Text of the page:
what goes up must come down

Discussion in 'Deutsch (German)' started by spohreis, Jan 3, 2010.

  1. spohreis Senior Member

    Hallo allerseits!

    What is the equivalent saying for "what goes up must go down"?

    Danke im voraus!
  2. brian

    brian Senior Member

    AmE (New Orleans)
    Some possibilities:

    (Alles) was raufgeht muss auch (mal) wieder runter(kommen/gehen).

    The stuff in parentheses can be used or omitted, but I'm not sure which is the most common phrase, or if maybe another one is out there.

    P.S. I think in English we usually say ...must come down; I'm not sure whether -kommen or -gehen is better in German, but you can also leave it out.
  3. Frank78

    Frank78 Senior Member

    "Kommen" is better in German, too.

    More common and colloquial is:
    "Runter kommen sie alle." :D
  4. spohreis Senior Member

    Hello brian!

    I post this way because I found in the Google the following. "You know the saying that what goes up must go down." If this way is not the more usual, it would be better change the title of my question.

  5. sokol

    sokol Senior Member

    Vienna, Austria; raised in Upper Austria
    Austrian (as opposed to Australian)
    Frank's suggestion actually is the only possible idiomatic translation (as far as I know), I don't think we have an idiom where both going up and coming down are mentioned.
    You may of course translate the idiom to German (and Brian's try is correct, preferably with "kommen") - but if you do it isn't anymore a set idiom.
  6. spohreis Senior Member

    I have found this "Was hinaufgeht, kommt auch wieder herunter." But apparently, there is no much reference to that sentence in Google. That sentence would be understood as "what goes up must come down" in German?
  7. Derselbe Senior Member

    Deutsch, German, ドイツ語
    Hochmut kommt vor dem Fall. can be an idiomatic alternative in some contexts.
  8. DS56 Member

    New York City
    As for the English: Brian is definitely correct, it's "What goes up must come down."

    This makes sense in the image: What goes up [away from us, trying to reach a higher level] must come [back] down [to where we are, where it should have stayed].

    "What goes up must go down" is not correct English. (It might be possible only if there is meant to be a pun on "going down" = oral sex.)
  9. Unnoticed New Member

    The best translation I can come up with is: "Das Leben ist ein Auf und Ab."
  10. ABBA Stanza Senior Member

    Hessen, DE
    English (UK)
    This would be equivalent to the common English idiom "pride comes before a fall". However, in such contexts, I would never use the phrase "what comes up must come down". The latter phrase is mainly used when shooting things up into the air, since it's inescapable fact of life that gravity will bring them back down again. However, it could also be applied in some other analogous contexts. For example, when talking about share prices, since these actually do "go up" (as opposed to happiness, success, pride, and so on, which increase instead) and typically do come back down again at some point in time.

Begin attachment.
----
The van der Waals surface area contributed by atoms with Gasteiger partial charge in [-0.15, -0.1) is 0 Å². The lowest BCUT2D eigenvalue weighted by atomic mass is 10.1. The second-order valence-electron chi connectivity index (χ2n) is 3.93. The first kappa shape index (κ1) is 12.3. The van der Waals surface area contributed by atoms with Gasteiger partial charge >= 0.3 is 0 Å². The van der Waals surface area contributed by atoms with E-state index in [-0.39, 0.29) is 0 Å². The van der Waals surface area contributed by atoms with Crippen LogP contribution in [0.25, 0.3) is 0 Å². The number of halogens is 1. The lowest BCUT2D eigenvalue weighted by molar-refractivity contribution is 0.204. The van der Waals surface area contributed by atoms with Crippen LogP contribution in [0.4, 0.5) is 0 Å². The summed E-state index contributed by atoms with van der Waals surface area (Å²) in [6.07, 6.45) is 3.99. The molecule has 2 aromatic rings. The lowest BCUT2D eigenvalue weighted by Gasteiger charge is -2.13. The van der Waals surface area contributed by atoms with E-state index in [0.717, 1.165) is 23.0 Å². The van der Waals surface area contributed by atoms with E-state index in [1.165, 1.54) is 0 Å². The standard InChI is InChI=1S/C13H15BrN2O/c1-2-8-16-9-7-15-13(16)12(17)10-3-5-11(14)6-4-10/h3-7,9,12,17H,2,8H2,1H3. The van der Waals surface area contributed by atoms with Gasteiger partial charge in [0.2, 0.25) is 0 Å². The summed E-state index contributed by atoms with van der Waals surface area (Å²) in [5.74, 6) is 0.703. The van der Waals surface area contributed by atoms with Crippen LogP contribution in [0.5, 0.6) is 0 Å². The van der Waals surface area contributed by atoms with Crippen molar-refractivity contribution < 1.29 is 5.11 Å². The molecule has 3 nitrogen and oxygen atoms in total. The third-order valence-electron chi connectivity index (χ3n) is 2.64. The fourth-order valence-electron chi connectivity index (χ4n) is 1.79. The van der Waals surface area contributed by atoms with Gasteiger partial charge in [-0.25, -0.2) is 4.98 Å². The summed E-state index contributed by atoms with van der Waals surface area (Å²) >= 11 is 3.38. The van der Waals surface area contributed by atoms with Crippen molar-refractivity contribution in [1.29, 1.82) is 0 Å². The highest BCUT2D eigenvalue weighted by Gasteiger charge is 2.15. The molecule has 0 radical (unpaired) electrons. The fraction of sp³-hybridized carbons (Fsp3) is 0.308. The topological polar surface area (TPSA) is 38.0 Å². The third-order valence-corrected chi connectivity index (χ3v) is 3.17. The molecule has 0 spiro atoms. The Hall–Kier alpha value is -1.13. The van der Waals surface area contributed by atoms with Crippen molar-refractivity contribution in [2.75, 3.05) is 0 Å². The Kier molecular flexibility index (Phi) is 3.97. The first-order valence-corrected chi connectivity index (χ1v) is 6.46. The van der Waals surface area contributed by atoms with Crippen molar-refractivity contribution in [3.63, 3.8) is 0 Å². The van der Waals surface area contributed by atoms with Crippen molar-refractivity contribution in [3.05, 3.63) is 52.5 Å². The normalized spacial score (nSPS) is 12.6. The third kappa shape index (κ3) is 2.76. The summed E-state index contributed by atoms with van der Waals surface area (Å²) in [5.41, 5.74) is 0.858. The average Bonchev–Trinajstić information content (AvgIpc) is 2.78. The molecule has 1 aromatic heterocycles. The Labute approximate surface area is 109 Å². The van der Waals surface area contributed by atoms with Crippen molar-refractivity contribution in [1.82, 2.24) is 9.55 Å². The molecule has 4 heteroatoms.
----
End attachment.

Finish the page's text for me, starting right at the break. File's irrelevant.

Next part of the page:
11. Hutschi

    Hutschi Senior Member

    Hi Spohreis,

    it is not easy to translate idioms. So can you give more context, please?

    In which situation is it said?

    In coll. language I know:

    "Was 'raufgeht, muss auch 'runterkommen." (compare the swing (Schaukel).) - This is almost literally, and it is idiomatic in German coll. language.
    "Alles was rauf geht, muss irgendwann (mal) wieder runter kommen."
    "Alles was rauf geht, kommt irgendwann (mal) wieder runter."

    I do not know exactly, if "rauf geht" is to be written in two words here, and whether the apostrophe is required.

    Similar is in a certain context:
    "Es ist noch niemand oben geblieben!" (mostly used if someone flies with an airplane - and this is sarcasm.)

    Abhängig vom Kontext:

    Hoch hinauf - tief hinab/tief hinunter

    The shortest form is "Was steigt, muss fallen!"
    Last edited: Jan 6, 2010
  12. spohreis Senior Member

    Hello Hutschi,

    As Abba said above: The latter phrase is mainly used when shooting things up into the air, since it's inescapable fact of life that gravity will bring them back down again. I think it was Sir Isaac Newton who coined it.:confused:

    I have found "Was hinaufgeht, kommt auch wieder herunter" for "what goes up must come down" in a dictionary, but apparently the whole sentence appears only there. I have searched in all web! Could you please tell why it does not fit here, I mean, why "Was hinaufgeht, kommt auch wieder herunter" is not a good translation for "what goes up must come down" in German?

    Thanks for your help!
  13. Hutschi

    Hutschi Senior Member

    The problem here is not that it is wrong, but that it is not used as idiom. As translation "Was hinaufgeht, kommt auch wieder herunter" is ok and idiomatically, but not an idiom. (Es ist korrekt, aber wird nicht als Redewendung verwendet.)

    Idioms are often colloquially.

    "Was rauf geht, kommt auch (wieder) runter" is such an idiom.

    "Rauf" and "runter" are used colloquially.

    If you compare the phrases the difference is the style.
    If you search for "Was rauf geht, kommt" you find much more hits.

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